27.   Dr. Cripps pointed out that in a fishery managed under EBM principles, a range of habitats and species indicators needed to be used in order to determine the health of the ecosystem, in addition to  performance evaluation procedures that measured the populations and productivity of fish stocks. He also emphasized that in order for EBM in fisheries to succeed, the following six elements needed to be in place: (i) existence of a policy framework designed to incorporate EBM principles; (ii) recognition of the economic, social and cultural interests of all stakeholders in the fishery and the ecosystems; (iii) recognition of the risk of the impacts of resource exploitation on ecological values; (iv) incorporation of adequate information on exploited species; (v) adoption of an adequate fishery management system with the full participation of all stakeholders; and (vi) consideration of externalities that might affect the resource.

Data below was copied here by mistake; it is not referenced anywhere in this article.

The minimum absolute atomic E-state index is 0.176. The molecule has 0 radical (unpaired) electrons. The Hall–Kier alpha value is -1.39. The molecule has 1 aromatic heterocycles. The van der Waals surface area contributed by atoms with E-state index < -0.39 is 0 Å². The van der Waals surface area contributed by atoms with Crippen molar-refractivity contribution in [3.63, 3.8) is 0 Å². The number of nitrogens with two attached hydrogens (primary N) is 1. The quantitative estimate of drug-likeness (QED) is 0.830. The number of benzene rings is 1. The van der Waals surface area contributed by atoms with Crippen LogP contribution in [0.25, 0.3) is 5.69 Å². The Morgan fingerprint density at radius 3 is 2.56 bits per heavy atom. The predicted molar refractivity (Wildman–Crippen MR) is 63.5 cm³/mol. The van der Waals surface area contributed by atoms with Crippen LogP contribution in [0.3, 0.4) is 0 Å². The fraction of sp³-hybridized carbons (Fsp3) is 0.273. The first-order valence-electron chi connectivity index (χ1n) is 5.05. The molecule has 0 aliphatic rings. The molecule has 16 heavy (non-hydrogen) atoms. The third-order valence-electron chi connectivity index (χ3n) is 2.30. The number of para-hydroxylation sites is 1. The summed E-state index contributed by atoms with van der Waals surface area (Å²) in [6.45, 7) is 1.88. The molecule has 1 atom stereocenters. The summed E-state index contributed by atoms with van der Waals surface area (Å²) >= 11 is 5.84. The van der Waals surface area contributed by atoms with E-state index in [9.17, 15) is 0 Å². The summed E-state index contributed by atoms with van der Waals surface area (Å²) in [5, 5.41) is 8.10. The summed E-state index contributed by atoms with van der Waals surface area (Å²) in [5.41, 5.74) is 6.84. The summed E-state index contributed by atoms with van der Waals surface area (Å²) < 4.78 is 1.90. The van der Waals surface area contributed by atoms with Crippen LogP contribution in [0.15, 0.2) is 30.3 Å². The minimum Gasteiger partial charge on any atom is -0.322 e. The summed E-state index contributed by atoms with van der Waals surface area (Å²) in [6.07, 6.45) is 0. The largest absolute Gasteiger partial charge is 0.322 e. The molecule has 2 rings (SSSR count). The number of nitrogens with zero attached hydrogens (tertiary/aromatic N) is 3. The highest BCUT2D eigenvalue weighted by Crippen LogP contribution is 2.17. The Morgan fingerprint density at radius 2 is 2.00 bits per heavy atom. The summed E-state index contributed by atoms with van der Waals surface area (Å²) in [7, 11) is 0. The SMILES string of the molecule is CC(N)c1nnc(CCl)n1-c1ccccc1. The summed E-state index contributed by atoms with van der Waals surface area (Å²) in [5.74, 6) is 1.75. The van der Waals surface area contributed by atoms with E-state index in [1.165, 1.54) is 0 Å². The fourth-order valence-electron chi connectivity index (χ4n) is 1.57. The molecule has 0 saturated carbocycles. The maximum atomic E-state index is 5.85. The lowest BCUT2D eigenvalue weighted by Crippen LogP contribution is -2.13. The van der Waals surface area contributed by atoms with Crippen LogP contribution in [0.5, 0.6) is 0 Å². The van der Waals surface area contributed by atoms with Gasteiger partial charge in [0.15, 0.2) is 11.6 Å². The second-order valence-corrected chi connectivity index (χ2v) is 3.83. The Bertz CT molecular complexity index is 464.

28.   For EBM to be effective, Dr. Cripps noted that the principles and elements of EBM needed to be implemented into actions and control measures through operational components that would provide detailed guidance for fisheries managers in the development and application of EBM within the context of their own fisheries. He conceded that most existing international legal frameworks did not support an EBM approach for fisheries management, especially for the commercially valuable resources of the high seas. However, he was of the view that improved international governance was the key to restructuring fisheries and their management to meet the demands of EBM, and to address the conservation of migratory fish stocks, as well as the control of IUU fishing. He also believed that access agreements in areas under the national jurisdiction of a coastal State would likewise need to incorporate EBM principles to avoid damaging the livelihoods of coastal fishing communities.